Working in the fashion industry was a dream come true for me. I was always passionate about style and clothing, had a great fashion sense, lots of creativity, and a true love of people. Being able to use this skill set on a daily basis and call it a career was a win-win!
The fashion industry is a vibrant market, employing more than four million people in the United States. It is a lucrative and multifaceted business—provided you set the stage for success during your undergraduate years.
The key, in my opinion, is to first secure a foundation across various disciplines within a liberal arts education, which provide a broad platform from which to launch your fashion career.
My own path started with a B.A. from a well-established university, where I enrolled in a range of interdisciplinary courses that not only taught me fundamentals that have served me well throughout my career but also expanded my mind in subject areas that I found interesting and inspiring. My education ensured that I was well prepared to launch a career as a buyer and eventually as a fashion director at Saks Fifth Avenue, a special events director at Henri Bendel, and ultimately as an entrepreneur launching my own successful global brand and multi-million-dollar fashion company. It has been a wonderful whirlwind career, and with determination and the proper university training, you can embark on one of your own!
Mix-and-match: an integrated approach
I believe that it is very important for a student interested in a fashion merchandising career to receive a well-rounded education, with classes in related subjects such as marketing, communications, public relations, business writing, graphic design, and art history. The fashion world is highly oriented toward communications, and you need to be prepared to confidently interact with people—selling products, plans, and concepts—as well as gaining in-depth knowledge of the fundamentals such as textiles and design.
My fashion merchandising students might take business classes, where they learn how to write a business plan or other invaluable entrepreneurial skills. Or they might choose public speaking and presentation courses, which are essential in shaping a career as a buyer, fashion director, or fashion event planner.
Meanwhile, students learn the nuts and bolts of cost sheets, pricing, sourcing, design, fabric selection, production, and retailing in fashion merchandising classes. They delve into the study of fabrics—drape, fibers, yardage, color, trim, and texture—and how a product launch might start with a specific fabric as its inspiration. Students will explore the business of fashion, turning an idea into a reality, and all the steps in between. They also explore the scope of the multi-billion dollar textile industry, including design, development, production, and marketing of a range of materials from organic cotton to activewear.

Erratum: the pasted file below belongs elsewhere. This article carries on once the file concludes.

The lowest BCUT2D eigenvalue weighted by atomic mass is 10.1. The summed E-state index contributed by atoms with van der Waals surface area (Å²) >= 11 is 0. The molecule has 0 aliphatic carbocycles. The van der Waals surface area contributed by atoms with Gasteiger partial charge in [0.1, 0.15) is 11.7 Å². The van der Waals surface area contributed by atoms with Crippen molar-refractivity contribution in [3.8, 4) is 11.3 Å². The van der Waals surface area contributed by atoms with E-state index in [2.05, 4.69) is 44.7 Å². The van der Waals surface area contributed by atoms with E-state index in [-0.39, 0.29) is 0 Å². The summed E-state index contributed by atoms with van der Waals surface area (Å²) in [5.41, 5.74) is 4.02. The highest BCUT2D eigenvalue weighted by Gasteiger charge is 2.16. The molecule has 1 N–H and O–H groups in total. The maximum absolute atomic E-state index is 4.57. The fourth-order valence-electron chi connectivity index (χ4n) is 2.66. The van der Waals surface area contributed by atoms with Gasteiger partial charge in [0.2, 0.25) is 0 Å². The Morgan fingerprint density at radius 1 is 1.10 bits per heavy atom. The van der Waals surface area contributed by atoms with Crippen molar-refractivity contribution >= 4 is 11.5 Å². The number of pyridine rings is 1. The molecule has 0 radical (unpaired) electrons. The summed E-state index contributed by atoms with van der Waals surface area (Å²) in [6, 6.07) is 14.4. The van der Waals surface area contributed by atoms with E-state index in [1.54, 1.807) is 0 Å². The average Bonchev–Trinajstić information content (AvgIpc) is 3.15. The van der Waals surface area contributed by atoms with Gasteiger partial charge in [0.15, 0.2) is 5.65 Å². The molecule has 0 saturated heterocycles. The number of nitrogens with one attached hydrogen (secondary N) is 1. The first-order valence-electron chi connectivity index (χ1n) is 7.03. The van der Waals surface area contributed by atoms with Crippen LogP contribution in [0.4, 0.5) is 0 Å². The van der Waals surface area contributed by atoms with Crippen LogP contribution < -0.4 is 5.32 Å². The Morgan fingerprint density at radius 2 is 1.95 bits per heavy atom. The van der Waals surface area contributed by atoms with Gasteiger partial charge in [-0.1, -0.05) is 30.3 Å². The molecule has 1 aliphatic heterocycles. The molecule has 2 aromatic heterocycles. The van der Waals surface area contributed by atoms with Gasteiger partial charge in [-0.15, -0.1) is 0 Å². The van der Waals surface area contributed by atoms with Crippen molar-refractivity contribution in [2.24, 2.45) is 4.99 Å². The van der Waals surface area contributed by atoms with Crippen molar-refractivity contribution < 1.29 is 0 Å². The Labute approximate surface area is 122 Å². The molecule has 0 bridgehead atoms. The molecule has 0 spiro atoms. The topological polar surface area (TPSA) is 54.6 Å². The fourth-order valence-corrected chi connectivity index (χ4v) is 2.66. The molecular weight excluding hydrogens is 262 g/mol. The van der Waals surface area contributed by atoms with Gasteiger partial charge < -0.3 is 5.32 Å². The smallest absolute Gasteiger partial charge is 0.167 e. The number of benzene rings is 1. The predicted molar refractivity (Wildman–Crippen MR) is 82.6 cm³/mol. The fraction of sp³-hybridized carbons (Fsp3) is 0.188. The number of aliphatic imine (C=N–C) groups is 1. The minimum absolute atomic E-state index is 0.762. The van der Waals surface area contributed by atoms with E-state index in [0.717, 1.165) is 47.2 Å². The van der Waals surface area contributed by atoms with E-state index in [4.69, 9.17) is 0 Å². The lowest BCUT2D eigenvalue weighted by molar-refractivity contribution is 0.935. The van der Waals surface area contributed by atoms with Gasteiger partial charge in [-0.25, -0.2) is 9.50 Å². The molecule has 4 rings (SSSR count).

Go where the action is
Proximity to the fashion industry is also a major consideration when you are selecting a school. There is simply no substitute for the experience and excitement that comes with attending college near a global center of fashion such as New York City. Being around the action will give you the chance for internships and networking opportunities that can lead to your dream job. Proximity also provides a chance to visit the world’s highest-end retailers, see premiere fashion shows and store windows, and meet influential people in the field. Or simply enjoy the buzz of all the nearby arts and culture and use it as a source of inspiration for your studies.
You should also seek out opportunities for experiential learning right on campus. At LIU, we have students working as managers, buyers, and merchandisers in The Student Body, a trendy fashion boutique right on campus that’s one of six such student-run ventures.
When shopping for a college with a fashion merchandising program, you should also do some research on the professors who will be teaching those courses. Experience in the trenches is crucial. Look for teachers who have had notable careers in the fashion world themselves. Only those who have lived and breathed fashion for many years can convey the excitement, the challenges, and the exuberance of moving ahead in this fast-paced field.
A final bit of advice: perhaps you are uncertain where you might thrive in the fashion industry, whether as a buyer, fashion director, entrepreneur, or another avenue. That is all the more reason why you should consider attending a university where you can experiment and explore, taking a diverse range of courses, along with your fashion merchandising concentration, to expand your horizons and acquire the skills you will need to take you far in fashion—in many exciting different directions.